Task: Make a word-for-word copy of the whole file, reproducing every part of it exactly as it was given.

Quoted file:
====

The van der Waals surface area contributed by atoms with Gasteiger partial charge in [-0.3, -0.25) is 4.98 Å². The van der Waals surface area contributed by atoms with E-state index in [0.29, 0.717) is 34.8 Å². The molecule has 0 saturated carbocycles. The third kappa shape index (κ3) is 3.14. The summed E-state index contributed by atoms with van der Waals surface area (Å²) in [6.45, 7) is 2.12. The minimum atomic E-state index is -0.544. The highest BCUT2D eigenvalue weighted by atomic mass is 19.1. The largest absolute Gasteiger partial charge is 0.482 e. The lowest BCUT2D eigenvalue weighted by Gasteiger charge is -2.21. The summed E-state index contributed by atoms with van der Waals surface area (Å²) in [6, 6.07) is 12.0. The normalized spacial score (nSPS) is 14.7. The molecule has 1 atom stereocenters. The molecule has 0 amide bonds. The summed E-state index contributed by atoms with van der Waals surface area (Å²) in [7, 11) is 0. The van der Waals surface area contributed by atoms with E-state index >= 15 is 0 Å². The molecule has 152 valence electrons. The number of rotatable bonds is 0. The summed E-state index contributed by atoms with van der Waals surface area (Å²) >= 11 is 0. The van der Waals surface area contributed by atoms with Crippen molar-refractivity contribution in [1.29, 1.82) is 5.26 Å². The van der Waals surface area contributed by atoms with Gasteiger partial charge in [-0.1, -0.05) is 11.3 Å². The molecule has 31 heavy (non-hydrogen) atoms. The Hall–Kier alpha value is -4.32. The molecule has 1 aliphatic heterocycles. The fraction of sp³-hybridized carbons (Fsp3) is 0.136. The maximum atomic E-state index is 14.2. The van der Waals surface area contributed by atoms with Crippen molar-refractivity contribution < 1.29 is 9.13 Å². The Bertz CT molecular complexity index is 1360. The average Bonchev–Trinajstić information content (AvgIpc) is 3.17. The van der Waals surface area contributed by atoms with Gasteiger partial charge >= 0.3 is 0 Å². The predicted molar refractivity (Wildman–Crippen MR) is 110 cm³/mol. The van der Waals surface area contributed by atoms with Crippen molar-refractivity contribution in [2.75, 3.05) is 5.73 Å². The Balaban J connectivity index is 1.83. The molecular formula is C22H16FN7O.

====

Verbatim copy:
The van der Waals surface area contributed by atoms with Gasteiger partial charge in [-0.3, -0.25) is 4.98 Å². The van der Waals surface area contributed by atoms with E-state index in [0.29, 0.717) is 34.8 Å². The molecule has 0 saturated carbocycles. The third kappa shape index (κ3) is 3.14. The summed E-state index contributed by atoms with van der Waals surface area (Å²) in [6.45, 7) is 2.12. The minimum atomic E-state index is -0.544. The highest BCUT2D eigenvalue weighted by atomic mass is 19.1. The largest absolute Gasteiger partial charge is 0.482 e. The lowest BCUT2D eigenvalue weighted by Gasteiger charge is -2.21. The summed E-state index contributed by atoms with van der Waals surface area (Å²) in [6, 6.07) is 12.0. The normalized spacial score (nSPS) is 14.7. The molecule has 1 atom stereocenters. The molecule has 0 amide bonds. The summed E-state index contributed by atoms with van der Waals surface area (Å²) in [7, 11) is 0. The van der Waals surface area contributed by atoms with E-state index >= 15 is 0 Å². The molecule has 152 valence electrons. The number of rotatable bonds is 0. The summed E-state index contributed by atoms with van der Waals surface area (Å²) >= 11 is 0. The van der Waals surface area contributed by atoms with Crippen molar-refractivity contribution in [1.29, 1.82) is 5.26 Å². The van der Waals surface area contributed by atoms with Gasteiger partial charge in [-0.1, -0.05) is 11.3 Å². The molecule has 31 heavy (non-hydrogen) atoms. The Hall–Kier alpha value is -4.32. The molecule has 1 aliphatic heterocycles. The fraction of sp³-hybridized carbons (Fsp3) is 0.136. The maximum atomic E-state index is 14.2. The van der Waals surface area contributed by atoms with Crippen molar-refractivity contribution < 1.29 is 9.13 Å². The Bertz CT molecular complexity index is 1360. The average Bonchev–Trinajstić information content (AvgIpc) is 3.17. The van der Waals surface area contributed by atoms with Gasteiger partial charge >= 0.3 is 0 Å². The predicted molar refractivity (Wildman–Crippen MR) is 110 cm³/mol. The van der Waals surface area contributed by atoms with Crippen molar-refractivity contribution in [2.75, 3.05) is 5.73 Å². The Balaban J connectivity index is 1.83. The molecular formula is C22H16FN7O.